British Communicators Consolidate Assets, Efforts

September 2005
By Robert K. Ackerman
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A Royal Air Force Tornado drops flares during combat operations in Iraq. The United Kingdom’s Defence Communication Services Agency, or DCSA, provides communications connectivity down to the warfighter level.
A single all-encompassing defense agency leads the way to a single all-encompassing infrastructure.

A seven-year-old British military communications agency is bringing both its primary networks and its organizational activities under one umbrella architecture that, if successful, will be able to provide and support defense communications down to the warfighter level. The Defence Communication Services Agency, or DCSA, is working with commercial technology providers and customers in the field to construct an information infrastructure that links all military users while also incorporating new technologies as they come online.

Many of the DCSA’s challenges mirror those facing its U.S. ally. The agency is striving to implement new technologies and architectures incrementally. But, it also must ensure that active, though older, systems and technologies perform as needed until the newer systems are in place. And, it must factor coalition interoperability into planning and implementation.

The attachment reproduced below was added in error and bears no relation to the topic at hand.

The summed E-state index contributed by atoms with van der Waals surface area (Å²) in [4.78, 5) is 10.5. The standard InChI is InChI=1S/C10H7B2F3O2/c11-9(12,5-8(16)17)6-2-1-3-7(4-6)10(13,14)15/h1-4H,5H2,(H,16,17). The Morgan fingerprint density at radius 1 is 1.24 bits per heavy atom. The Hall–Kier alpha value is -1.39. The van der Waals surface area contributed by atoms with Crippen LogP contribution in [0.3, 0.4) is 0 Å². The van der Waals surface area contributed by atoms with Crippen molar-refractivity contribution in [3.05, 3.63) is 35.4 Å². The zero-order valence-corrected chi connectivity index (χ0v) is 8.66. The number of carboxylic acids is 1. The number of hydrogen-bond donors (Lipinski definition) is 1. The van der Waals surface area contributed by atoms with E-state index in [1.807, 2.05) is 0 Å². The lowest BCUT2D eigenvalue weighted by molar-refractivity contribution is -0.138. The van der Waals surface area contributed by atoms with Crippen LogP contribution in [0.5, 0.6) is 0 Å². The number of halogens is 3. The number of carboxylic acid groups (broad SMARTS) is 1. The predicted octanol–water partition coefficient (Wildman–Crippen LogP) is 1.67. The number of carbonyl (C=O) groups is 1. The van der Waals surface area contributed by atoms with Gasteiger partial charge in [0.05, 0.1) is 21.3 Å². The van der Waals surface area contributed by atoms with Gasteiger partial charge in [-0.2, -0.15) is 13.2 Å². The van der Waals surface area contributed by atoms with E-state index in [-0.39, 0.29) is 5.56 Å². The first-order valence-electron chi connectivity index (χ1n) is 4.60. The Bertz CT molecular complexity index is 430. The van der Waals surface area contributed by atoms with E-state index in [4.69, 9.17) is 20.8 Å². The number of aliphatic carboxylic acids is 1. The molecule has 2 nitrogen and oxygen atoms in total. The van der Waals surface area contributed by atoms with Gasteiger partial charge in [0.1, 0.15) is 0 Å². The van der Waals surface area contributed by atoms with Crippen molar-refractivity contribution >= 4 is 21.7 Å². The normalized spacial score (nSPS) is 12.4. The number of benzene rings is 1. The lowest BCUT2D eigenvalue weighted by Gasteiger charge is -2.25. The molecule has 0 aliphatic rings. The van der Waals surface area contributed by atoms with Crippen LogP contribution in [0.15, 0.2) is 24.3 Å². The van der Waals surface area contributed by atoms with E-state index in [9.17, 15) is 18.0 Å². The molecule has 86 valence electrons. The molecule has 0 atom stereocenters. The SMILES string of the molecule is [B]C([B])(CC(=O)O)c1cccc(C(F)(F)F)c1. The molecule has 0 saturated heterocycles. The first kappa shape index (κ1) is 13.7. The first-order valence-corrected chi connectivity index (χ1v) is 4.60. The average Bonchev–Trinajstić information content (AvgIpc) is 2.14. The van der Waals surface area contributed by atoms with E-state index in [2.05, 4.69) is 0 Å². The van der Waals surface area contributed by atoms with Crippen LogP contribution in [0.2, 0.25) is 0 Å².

But the DCSA is counting on its one-stop shopping approach to avoid compatibility and complexity problems that historically have plagued military communications systems worldwide since the development of battlefield radios. The agency spends £1.2 billion ($2.1 billion) annually delivering services ranging from fixed and mobile telephony to satellite links.

“This agency has huge potential to help deliver the enabling piece of network-enable capability,” says its chief executive, Rear Adm. Rees G.J. Ward, RN, CB MA MSc C.Eng FIEE. “With all of the major CIS [communications and information systems] components being brought together within the agency, I am able to produce corporate muscle that will make what we buy much more efficient in the way we buy it, will release funds that can go into the front line and also will deliver huge effectiveness.”

Adm. Ward offers that the DCSA, founded in 1998, draws from many features of its older U.S. counterpart, the Defense Information Systems Agency (DISA). Both agencies undertake acquisition—DISA through the component acquisition executive and the DCSA through its integrated product teams. Both perform service planning and management as well as service delivery, although the U.S. agency places a greater emphasis on that activity. The two agencies also maintain engineering expertise, with the DCSA using it to   bolster its “smart customer” role. And, like its U.S. counterpart, the DCSA provides in-theater support to J-6 staff worldwide.